Rest and exercise both play crucial roles in the health and well-being of children. Proper amounts of rest are essential for physical and emotional health. Learning and memory are at their best in well-rested children, improving academic achievement. Exercise is equally important, playing a vital role in physical health and well-being by promoting muscle and bone strength, controlling body weight and decreasing the risk of certain diseases and health conditions.
Why Exercise Is Important
Physical fitness is essential to health in people of all ages. Children who are physically active will have stronger muscles and bones and are less likely to become overweight than kids who have a more sedentary lifestyle. Kids who get plenty of exercise reduce the risk of developing a number of diseases that have become more prevalent in children in recent years, such as high cholesterol, high blood pressure and diabetes.
Fitness for Children
School-age children need at least one hour of moderate to vigorous exercise daily, as well as several periods of physical activity of 15 minutes or more throughout the day, according to the National Association for Sports and Physical Education. NASPE also recommends that extended periods of inactivity, defined as two hours or more, be discouraged for children, especially during the daytime hours. The CDC recommends that aerobic exercise make up most of a child's daily 60 minutes of activity. This can be moderate aerobic exercise, such as brisk walking, or vigorous aerobic activity, such as running. Vigorous aerobic activity should be included at least three days per week. Muscle strengthening activities, such as push-ups or gymnastics should be included in a child's fitness program at least three days a week, as should bone-strengthening activities, such as jumping rope or running.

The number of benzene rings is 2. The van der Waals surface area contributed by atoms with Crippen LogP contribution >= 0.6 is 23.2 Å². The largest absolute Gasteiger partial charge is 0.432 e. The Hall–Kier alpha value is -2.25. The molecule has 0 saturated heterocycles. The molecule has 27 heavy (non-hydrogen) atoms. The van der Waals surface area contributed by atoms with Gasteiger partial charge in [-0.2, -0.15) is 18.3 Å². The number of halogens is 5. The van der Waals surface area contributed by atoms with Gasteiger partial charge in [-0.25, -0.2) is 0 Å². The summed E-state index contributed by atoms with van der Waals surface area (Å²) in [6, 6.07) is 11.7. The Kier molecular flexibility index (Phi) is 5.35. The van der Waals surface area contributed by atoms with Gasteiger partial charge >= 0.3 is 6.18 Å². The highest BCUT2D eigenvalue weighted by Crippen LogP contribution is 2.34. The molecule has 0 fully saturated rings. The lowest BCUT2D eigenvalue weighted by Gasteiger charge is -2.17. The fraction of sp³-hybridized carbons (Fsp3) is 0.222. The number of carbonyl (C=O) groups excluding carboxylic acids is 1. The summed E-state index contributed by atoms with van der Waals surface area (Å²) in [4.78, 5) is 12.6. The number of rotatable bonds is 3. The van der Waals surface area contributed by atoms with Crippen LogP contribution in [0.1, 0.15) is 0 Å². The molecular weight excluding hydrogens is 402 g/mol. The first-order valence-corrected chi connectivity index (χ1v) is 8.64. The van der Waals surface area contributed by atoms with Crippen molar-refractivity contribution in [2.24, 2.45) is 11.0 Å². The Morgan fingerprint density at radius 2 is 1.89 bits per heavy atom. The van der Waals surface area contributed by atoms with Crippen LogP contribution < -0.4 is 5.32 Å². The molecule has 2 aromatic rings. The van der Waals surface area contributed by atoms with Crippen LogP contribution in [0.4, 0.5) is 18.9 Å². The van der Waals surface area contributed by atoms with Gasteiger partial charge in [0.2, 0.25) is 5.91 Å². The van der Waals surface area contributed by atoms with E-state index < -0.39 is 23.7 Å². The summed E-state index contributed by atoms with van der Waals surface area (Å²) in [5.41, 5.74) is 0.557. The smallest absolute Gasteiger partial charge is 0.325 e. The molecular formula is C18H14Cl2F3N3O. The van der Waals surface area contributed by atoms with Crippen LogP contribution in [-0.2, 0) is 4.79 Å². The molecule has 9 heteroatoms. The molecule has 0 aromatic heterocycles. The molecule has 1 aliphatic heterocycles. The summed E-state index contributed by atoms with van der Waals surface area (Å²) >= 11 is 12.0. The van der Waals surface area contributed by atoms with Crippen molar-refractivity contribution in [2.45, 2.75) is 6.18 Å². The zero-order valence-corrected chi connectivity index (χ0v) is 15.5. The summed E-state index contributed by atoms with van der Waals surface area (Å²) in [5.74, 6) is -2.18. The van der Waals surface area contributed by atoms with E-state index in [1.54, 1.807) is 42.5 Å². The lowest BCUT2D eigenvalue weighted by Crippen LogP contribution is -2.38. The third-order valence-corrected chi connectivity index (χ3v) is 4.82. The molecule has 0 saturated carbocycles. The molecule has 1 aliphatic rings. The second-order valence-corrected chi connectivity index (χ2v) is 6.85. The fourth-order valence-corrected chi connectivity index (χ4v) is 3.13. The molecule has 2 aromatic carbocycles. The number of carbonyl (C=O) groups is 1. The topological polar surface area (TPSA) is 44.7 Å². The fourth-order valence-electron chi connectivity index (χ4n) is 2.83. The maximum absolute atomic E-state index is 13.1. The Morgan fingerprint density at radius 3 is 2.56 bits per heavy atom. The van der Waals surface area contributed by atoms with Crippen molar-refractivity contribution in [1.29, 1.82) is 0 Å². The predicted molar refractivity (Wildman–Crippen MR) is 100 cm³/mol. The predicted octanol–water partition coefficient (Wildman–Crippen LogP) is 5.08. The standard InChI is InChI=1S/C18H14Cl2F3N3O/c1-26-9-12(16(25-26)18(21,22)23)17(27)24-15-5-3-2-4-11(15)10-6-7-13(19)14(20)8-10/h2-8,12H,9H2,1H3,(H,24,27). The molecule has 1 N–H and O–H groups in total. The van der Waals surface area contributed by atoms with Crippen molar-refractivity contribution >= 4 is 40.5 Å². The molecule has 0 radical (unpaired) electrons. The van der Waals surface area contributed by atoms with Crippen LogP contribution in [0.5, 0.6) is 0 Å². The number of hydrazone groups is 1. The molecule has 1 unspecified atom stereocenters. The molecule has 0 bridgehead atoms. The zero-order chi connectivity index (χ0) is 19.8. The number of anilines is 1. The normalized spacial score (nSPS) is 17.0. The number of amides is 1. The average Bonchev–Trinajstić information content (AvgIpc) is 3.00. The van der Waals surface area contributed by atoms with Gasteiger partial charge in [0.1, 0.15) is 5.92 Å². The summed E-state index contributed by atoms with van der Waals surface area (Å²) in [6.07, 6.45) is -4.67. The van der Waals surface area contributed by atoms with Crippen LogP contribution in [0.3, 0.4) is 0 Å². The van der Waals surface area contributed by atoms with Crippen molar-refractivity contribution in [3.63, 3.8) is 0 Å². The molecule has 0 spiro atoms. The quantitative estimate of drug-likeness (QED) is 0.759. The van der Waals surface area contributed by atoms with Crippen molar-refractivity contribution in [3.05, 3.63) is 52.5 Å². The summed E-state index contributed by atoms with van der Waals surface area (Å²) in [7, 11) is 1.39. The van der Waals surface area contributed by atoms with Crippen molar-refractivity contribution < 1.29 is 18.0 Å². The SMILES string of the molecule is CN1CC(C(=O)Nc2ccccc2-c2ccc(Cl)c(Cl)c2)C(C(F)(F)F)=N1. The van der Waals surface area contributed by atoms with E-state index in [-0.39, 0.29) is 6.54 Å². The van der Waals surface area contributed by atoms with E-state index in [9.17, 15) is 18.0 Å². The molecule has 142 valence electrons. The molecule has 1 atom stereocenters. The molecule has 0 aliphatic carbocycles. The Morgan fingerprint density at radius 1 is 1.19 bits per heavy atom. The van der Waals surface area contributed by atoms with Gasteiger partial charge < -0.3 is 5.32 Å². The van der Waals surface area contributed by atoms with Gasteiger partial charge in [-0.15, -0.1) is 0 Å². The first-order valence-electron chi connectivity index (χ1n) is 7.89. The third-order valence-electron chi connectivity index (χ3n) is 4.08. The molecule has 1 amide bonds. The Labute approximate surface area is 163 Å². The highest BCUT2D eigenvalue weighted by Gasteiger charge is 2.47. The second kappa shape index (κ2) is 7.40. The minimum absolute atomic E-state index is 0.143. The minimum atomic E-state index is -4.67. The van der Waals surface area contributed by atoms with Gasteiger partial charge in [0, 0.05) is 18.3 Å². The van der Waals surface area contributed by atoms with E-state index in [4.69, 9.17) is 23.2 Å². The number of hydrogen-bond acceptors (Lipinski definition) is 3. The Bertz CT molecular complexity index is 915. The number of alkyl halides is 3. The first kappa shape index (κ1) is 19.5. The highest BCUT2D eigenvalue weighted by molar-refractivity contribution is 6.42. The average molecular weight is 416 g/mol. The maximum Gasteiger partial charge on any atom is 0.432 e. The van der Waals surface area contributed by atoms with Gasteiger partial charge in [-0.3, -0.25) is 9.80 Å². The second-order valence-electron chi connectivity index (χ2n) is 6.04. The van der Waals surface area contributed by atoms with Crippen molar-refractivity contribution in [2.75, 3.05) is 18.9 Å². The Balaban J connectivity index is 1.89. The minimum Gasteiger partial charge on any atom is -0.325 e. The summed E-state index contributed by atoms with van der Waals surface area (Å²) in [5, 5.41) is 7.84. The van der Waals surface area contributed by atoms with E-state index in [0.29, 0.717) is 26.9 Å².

Why Rest Matters
Rest is as important to growth, development and health as nutrition and physical activity. Getting enough restful sleep is essential to many bodily functions, such as growth, healing and healthy immune system function. Sleep is crucial to brain function as well, affecting alertness, learning ability, memory, mood and behavior. KidsHealth explains that too little sleep can lead to decreased attentiveness, decreased short-term memory, inconsistent performance, delayed response time, behavior problems and bad temper as well as making problems like ADHD worse.
Children's Sleep Requirements
While all children are different, making it impossible to give a specific number of hours of sleep that is optimal for every child in a particular age group, approximate guidelines based on average sleep time have been established. Infants require between 13 and 16 total hours of sleep, toddlers need about 12 to 13 hours, children between 5 and 11 years of age require 10 to 11 hours, and kids between 12 and 16 years old need 9 to 10 hours of sleep, according to University of Michigan Health System.
- National Association for Sports and Physical Education: Physical Activity for Children: A Statement of Guidelines for Children Ages 5 - 12, 2nd Edition
- Centers for Disease Control and Prevention: How Much Physical Activity do Children Need?
- University of Michigan Health System: Your Child Development & Behavior Resources: Sleep Problems
- KidsHealth: All About Sleep
- ChildCareAware: Sleep: An Important Part Of Healthy Development